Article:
University libraries play a number of key roles in enabling contemporary teaching and learning, including
- curating, collecting and creating information resources related to the curriculum
- consulting and advising through curriculum design processes
- partnering with educational designers and academic developers to provide holistic support for course development
- embedding information literacy instruction in the curriculum
- championing digital literacy
- supporting academics to find, use, adapt or create open educational resources.
In many institutions, academic skills development is also part of the library’s remit. Even the work libraries undertake that isn’t directly related to teaching and learning impacts it indirectly. For example, supporting open scholarship results in more open access research outputs, which are in turn used in teaching and learning.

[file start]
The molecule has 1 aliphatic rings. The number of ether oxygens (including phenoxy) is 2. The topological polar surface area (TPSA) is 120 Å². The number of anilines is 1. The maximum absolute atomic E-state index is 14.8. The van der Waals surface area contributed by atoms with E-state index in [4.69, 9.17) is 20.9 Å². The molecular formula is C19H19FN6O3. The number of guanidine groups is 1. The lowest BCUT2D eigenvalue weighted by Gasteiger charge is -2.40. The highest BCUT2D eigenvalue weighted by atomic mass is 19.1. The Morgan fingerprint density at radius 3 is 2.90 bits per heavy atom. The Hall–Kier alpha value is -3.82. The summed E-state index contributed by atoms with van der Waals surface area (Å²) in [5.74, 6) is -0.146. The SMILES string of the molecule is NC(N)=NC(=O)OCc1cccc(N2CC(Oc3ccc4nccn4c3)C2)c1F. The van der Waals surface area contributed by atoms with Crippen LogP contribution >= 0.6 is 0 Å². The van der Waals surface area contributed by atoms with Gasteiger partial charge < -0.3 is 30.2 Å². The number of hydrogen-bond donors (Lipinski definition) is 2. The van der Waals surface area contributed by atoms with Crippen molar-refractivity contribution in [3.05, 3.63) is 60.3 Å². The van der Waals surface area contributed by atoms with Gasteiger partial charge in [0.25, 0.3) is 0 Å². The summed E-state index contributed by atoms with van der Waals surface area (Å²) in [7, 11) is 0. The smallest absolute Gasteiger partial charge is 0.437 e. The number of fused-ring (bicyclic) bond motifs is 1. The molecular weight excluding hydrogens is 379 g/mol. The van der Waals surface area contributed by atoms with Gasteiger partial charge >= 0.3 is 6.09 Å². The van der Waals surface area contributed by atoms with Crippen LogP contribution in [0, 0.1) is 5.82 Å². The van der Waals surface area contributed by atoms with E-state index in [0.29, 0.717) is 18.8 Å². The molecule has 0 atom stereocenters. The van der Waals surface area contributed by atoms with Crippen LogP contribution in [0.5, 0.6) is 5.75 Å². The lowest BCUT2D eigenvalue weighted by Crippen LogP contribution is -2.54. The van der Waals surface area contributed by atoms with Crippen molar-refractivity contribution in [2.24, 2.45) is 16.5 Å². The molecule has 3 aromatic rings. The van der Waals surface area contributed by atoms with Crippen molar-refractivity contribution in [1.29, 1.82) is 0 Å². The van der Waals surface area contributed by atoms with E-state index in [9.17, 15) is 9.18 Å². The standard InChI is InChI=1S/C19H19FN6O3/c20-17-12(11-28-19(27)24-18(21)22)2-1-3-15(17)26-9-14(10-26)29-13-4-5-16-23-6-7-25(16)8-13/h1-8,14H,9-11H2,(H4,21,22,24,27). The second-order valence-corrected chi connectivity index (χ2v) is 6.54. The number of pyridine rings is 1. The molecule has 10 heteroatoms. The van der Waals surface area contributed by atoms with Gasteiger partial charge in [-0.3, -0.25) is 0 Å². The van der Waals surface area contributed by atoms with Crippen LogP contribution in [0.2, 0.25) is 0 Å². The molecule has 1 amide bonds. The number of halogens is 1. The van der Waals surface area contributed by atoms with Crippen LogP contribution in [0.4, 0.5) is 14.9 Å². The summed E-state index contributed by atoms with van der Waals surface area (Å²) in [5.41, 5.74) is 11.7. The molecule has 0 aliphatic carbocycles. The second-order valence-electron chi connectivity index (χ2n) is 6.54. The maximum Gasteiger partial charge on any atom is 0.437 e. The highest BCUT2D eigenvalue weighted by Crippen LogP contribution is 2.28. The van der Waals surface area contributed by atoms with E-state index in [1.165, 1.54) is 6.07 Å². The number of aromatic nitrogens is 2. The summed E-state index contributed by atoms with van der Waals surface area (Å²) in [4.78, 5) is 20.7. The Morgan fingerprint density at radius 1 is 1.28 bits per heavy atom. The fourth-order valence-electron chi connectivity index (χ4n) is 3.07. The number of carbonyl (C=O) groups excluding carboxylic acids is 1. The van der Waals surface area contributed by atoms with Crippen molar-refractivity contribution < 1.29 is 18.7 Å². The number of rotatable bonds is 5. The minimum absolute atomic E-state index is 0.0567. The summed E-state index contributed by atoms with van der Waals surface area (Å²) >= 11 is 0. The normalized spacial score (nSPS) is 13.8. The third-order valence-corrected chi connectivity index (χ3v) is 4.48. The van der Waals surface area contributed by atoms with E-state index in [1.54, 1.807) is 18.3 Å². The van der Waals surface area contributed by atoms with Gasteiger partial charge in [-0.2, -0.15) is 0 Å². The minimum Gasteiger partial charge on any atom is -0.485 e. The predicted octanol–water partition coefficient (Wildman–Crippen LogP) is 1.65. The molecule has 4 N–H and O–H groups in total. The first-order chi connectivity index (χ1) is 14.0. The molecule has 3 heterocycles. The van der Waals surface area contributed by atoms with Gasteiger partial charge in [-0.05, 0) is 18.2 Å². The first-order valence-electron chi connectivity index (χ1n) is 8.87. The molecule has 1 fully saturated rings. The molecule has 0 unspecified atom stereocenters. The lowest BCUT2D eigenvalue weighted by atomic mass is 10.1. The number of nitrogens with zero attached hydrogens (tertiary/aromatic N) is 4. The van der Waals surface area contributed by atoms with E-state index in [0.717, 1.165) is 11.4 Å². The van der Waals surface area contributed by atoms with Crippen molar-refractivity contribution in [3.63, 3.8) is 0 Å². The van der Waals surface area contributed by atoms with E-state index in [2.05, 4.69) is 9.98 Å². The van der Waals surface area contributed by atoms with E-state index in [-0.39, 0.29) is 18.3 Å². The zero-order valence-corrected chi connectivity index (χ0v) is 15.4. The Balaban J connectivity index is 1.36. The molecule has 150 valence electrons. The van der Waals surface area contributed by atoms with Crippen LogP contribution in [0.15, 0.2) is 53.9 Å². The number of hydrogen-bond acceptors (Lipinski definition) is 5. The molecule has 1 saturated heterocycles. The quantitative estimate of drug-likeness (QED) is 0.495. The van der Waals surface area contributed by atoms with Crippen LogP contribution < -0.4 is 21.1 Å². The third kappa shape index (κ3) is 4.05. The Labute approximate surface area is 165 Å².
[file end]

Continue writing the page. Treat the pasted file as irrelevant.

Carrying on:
Libraries contribute to contemporary teaching and learning in a myriad ways and so our focus on this blog will also be broad. We are keen to explore the various ways that libraries enable a modern curriculum, and to amplify the work CAUL Member institutions do in the teaching and learning space.
So, we have two questions for you!
- What topics related to libraries’ role in teaching and learning would you like to see featured here on the blog? Share your thoughts about the topics you’d like to see us explore in the comments! If you’re reading this post as an email, click the post title to head to the blog and add your comment.
- Do you have an idea for a blog post you’d like to write? Perhaps there is something great happening at your institution that you’d like to share, an event that you’d like to write an analysis of, an important message you need to get out, or a resource you’d like to highlight. Perhaps you’d like to share about what enabling a modern curriculum means to you. If you would like to write something from the blog, then we would like to hear from you! You can contact me – Kate Davis (CAUL Director, Strategy & Analytics) – with your ideas for posts.